By Michael Swan
TORONTO, Canada (The Catholic Register) – What might be called the messy, Ukrainian spirituality of democracy is threatened by more than 100,000 Russian troops on the border and a propaganda war that pretends Ukrainians and Russians are all part of one Orthodox and Slavic nation, according to the founder of the Sheptytsky Institute of Eastern Christian Studies in Toronto.
“Ukrainians have had this messy, democratic bent for hundreds of years,” said Right Rev. Andriy Chirovsky, Mitred Archpriest of the Ukrainian Byzantine Rite Catholic Church. “Democracy is messy. Authoritarianism is neat. The Russians – I feel sorry for them – they have never lived under a democratic government.”
Ukraine’s independent and democratic spirit has driven both Catholic and Orthodox Ukrainians to declare their independence from the Moscow Patriarchate, with Catholics aligned with Rome and more than half the Orthodox of Ukraine now part of the independent Orthodox Ukrainian Church, granted self-government by the Patriarchate of Constantinople in 2019.
The Moscow Patriarchate’s dependence on Putin and his oligarchs has driven the Russian propaganda war against Ukraine, said Chirovsky. Moscow Patriarch Kirill and Russian president Vladimir Putin have both decried the independence of the churches in Ukraine as a Western plot to separate the greater Slav nation spiritually, culturally and politically.
Chirovsky has his doubts.
“He (Putin) says we are one people. We’re not one people,” he said. “When the Rus people received Christianity in 988, Moscow did not exist. Moscow was founded 200 years later.”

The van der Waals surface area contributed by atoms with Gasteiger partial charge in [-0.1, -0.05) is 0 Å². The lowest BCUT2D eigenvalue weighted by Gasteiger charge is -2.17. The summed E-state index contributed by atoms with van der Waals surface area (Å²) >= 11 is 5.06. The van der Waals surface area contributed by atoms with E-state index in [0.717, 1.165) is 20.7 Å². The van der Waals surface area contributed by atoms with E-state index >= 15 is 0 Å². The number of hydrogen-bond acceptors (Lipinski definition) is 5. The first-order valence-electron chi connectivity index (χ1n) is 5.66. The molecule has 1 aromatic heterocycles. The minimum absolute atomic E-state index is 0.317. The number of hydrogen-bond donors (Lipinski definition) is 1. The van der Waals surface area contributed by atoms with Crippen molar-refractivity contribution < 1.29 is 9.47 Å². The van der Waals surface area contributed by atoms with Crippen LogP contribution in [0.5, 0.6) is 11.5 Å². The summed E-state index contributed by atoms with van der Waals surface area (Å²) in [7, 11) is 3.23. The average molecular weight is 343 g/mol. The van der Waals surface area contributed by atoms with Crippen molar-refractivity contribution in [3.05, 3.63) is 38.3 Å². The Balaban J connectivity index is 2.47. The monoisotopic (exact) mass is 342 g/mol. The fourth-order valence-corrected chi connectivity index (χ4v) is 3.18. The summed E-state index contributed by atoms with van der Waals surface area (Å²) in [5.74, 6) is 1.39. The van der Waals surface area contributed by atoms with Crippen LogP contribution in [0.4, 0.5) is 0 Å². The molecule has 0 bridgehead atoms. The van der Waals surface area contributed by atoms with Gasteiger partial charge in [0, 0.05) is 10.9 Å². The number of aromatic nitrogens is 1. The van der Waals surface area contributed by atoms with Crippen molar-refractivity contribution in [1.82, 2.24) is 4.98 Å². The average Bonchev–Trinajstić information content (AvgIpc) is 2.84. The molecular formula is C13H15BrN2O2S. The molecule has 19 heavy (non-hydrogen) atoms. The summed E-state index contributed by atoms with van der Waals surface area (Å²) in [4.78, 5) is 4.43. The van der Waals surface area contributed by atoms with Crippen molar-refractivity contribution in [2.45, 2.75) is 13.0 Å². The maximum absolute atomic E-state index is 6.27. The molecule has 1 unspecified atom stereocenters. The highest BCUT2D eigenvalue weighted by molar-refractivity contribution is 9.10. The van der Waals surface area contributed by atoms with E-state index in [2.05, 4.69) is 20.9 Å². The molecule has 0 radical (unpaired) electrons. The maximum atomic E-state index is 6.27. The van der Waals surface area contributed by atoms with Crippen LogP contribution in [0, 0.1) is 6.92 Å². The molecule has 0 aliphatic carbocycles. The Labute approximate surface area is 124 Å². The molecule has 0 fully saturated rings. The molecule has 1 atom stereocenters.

Chirovsky believes that if Ukraine is to maintain its independence and nurture its young democracy, the United States and United Kingdom will have to live up to their signatures on the 1994 “Memorandum on Security Assurances” – the Budapest Memorandum. In a deal signed by Russia’s current foreign minister Sergey Lavrov and then Russian president Boris Yeltsin, the US., UK, and Russia guarantee the independence and territorial integrity of Ukraine in exchange for Ukraine giving up the world’s third-largest nuclear arsenal at the end of the Cold War.
The short memorandum, which has been filed with the United Nations Security Council to give it the status of a treaty, commits the signatories “to respect the independence and sovereignty and the existing borders of Ukraine.”
“Well one of those three (signatories) has invaded it already and stolen territory,” Chirovsky said. “What’s going on in the east of Ukraine, it’s not Russian-backed. It’s Russian-led.”
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